UK Officials have said that construction of SaxaVord Spaceport, or the location where the country’s first vertical rocket will launch beginning next year, is progressing ahead of schedule.
Based on a report by Evening Standard, the first concrete platform for a launch pad was finished this month at the SaxaVord Spaceport in Lamba Ness on the island of Unst, Shetland.
Fredo and Elizabeth, two of the three launchpads that were authorized, are now being established during the first phase of construction. Calum, the last launchpad, will be constructed during the second phase.
The first structure is now undergoing preparation work to house rockets’ assembly and integrates small satellite payloads intended for low Earth, sun-synchronous, or polar orbits.
The testing of rocket stages is scheduled to commence sometime at the beginning of 2023.
Words from CEO
Frank Strang, the chief executive officer of SaxaVord Spaceport, made the following statement, “Our progress has been phenomenal, despite major constraints and significant challenges on a daily basis.”
According to him, as reported by Evening Standard, this is a credit to the enormous efforts that their spaceport team has put forth.
The crew members he is referring to include primary contractor DITT, and sub-contractors such as Unst Plant, a local firm founded particularly to work on the project.
Strang added that more significant space history would be created in Shetland next spring and summer, with the first vertical sub-orbital launches from the UK, followed by vertical orbital flights later in the year.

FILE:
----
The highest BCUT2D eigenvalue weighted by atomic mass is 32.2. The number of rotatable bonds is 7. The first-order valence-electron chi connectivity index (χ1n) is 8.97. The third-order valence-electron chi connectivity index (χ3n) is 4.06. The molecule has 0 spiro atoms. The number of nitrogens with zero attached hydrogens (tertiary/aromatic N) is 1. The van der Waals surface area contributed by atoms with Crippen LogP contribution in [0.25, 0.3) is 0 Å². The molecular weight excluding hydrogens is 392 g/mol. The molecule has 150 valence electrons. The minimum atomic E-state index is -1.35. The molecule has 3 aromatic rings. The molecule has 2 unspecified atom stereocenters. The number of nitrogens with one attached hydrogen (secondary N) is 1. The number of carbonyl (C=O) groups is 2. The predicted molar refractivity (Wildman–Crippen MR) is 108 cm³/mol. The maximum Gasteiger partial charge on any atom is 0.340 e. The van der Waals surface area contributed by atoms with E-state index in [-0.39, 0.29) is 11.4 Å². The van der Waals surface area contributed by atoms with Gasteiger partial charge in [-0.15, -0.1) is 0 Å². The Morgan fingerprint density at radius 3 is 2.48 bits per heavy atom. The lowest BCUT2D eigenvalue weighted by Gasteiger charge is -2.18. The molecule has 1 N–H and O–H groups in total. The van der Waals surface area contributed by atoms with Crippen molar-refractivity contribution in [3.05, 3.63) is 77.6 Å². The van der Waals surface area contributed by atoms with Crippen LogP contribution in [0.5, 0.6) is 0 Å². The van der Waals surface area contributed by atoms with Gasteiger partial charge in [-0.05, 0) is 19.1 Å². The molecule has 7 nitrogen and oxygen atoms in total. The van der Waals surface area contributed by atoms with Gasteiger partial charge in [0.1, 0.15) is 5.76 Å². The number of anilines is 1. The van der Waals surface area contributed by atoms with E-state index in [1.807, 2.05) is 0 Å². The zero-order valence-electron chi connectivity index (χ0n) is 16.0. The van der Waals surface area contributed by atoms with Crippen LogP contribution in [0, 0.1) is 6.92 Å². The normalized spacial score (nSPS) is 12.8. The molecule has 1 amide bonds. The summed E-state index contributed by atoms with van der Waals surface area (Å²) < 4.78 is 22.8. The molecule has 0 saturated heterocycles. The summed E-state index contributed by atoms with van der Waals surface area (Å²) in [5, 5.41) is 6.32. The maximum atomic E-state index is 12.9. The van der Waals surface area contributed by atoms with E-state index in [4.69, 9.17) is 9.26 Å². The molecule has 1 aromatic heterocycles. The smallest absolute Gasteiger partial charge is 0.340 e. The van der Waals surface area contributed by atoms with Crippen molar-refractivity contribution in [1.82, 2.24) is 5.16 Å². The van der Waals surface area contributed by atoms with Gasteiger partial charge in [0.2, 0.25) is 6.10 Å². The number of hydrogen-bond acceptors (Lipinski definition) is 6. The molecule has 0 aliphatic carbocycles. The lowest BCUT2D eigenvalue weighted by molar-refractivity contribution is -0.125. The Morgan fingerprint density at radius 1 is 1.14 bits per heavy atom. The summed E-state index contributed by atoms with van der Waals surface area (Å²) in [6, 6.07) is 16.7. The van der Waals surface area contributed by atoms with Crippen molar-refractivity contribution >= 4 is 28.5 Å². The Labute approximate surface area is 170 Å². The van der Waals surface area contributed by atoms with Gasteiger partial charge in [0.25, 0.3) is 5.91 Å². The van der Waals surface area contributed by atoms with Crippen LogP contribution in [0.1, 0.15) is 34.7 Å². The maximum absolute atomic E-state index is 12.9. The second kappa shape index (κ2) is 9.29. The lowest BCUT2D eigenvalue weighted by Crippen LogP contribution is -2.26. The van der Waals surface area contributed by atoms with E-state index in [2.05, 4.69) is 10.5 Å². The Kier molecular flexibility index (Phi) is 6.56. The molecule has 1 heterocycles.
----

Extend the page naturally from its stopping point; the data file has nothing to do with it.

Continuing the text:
He said that the UK would be firmly established on the world spaceflight stage as a result of this, in addition to the much-awaited horizontal launch from Cornwall.
“We now have seven clients all vying for launch windows – and the good news is that we are ahead of schedule, meaning 2023 is going to be a hugely exciting year,” Strang remarked.
The Spaceport Cornwall in southwest England that Strang mentioned will host the first British orbital launch.
The UK Civil Aviation Authority (CAA) awarded Newquay Airport a spaceport license last week. The UK Space Agency said it met statutory criteria on safety, security, environment, and other elements.
Horizontal space launches using an aircraft as the rocket’s first stage are now possible from the specified spaceport.
Construction work on the site began at the end of March of this year, and more than sixty individuals are already employed there.
To date, a total of £19 million ($23 million) that was generated privately has been spent on the project. Of this amount, £9 million ($11 million) has been spent on upgrading public roads leading from the neighborhood of Haroldswick all the way up to the 81-hectare property.
This month, the British CAA opened a consultation to hear people’s thoughts on the environmental impact report that SaxaVord had prepared for the spaceport.
The deadline for submissions is set for Dec. 8.
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Written by Trisha Kae Andrada